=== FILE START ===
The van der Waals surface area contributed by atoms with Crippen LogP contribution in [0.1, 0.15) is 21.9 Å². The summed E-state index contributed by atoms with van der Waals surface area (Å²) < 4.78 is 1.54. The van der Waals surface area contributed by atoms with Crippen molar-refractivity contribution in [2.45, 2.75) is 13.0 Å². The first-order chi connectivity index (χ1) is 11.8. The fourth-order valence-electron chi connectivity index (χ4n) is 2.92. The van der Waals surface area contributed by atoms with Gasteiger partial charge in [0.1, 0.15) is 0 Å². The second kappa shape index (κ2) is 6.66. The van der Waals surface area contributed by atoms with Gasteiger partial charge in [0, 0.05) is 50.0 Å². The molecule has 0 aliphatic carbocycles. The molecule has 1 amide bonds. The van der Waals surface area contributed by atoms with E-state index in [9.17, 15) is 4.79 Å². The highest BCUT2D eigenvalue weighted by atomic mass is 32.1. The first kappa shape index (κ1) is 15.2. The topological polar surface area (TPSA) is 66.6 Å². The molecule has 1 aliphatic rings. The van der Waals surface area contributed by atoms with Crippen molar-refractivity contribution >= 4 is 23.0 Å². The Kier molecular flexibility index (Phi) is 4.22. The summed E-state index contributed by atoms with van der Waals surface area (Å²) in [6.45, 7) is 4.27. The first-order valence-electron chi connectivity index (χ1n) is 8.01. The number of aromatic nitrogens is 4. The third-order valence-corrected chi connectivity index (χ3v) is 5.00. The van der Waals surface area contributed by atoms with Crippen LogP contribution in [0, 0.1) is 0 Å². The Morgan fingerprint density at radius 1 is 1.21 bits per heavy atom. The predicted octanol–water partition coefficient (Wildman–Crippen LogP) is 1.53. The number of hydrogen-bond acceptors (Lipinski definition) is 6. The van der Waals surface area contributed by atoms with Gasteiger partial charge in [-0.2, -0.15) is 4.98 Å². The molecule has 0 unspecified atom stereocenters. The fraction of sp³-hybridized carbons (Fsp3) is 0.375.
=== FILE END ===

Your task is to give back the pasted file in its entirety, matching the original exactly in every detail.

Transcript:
The van der Waals surface area contributed by atoms with Crippen LogP contribution in [0.1, 0.15) is 21.9 Å². The summed E-state index contributed by atoms with van der Waals surface area (Å²) < 4.78 is 1.54. The van der Waals surface area contributed by atoms with Crippen molar-refractivity contribution in [2.45, 2.75) is 13.0 Å². The first-order chi connectivity index (χ1) is 11.8. The fourth-order valence-electron chi connectivity index (χ4n) is 2.92. The van der Waals surface area contributed by atoms with Gasteiger partial charge in [0.1, 0.15) is 0 Å². The second kappa shape index (κ2) is 6.66. The van der Waals surface area contributed by atoms with Gasteiger partial charge in [0, 0.05) is 50.0 Å². The molecule has 0 aliphatic carbocycles. The molecule has 1 amide bonds. The van der Waals surface area contributed by atoms with E-state index in [9.17, 15) is 4.79 Å². The highest BCUT2D eigenvalue weighted by atomic mass is 32.1. The first kappa shape index (κ1) is 15.2. The topological polar surface area (TPSA) is 66.6 Å². The molecule has 1 aliphatic rings. The van der Waals surface area contributed by atoms with Crippen molar-refractivity contribution >= 4 is 23.0 Å². The Kier molecular flexibility index (Phi) is 4.22. The summed E-state index contributed by atoms with van der Waals surface area (Å²) in [6.45, 7) is 4.27. The first-order valence-electron chi connectivity index (χ1n) is 8.01. The number of aromatic nitrogens is 4. The third-order valence-corrected chi connectivity index (χ3v) is 5.00. The van der Waals surface area contributed by atoms with Crippen LogP contribution in [0, 0.1) is 0 Å². The Morgan fingerprint density at radius 1 is 1.21 bits per heavy atom. The predicted octanol–water partition coefficient (Wildman–Crippen LogP) is 1.53. The number of hydrogen-bond acceptors (Lipinski definition) is 6. The van der Waals surface area contributed by atoms with Gasteiger partial charge in [-0.2, -0.15) is 4.98 Å². The molecule has 0 unspecified atom stereocenters. The fraction of sp³-hybridized carbons (Fsp3) is 0.375.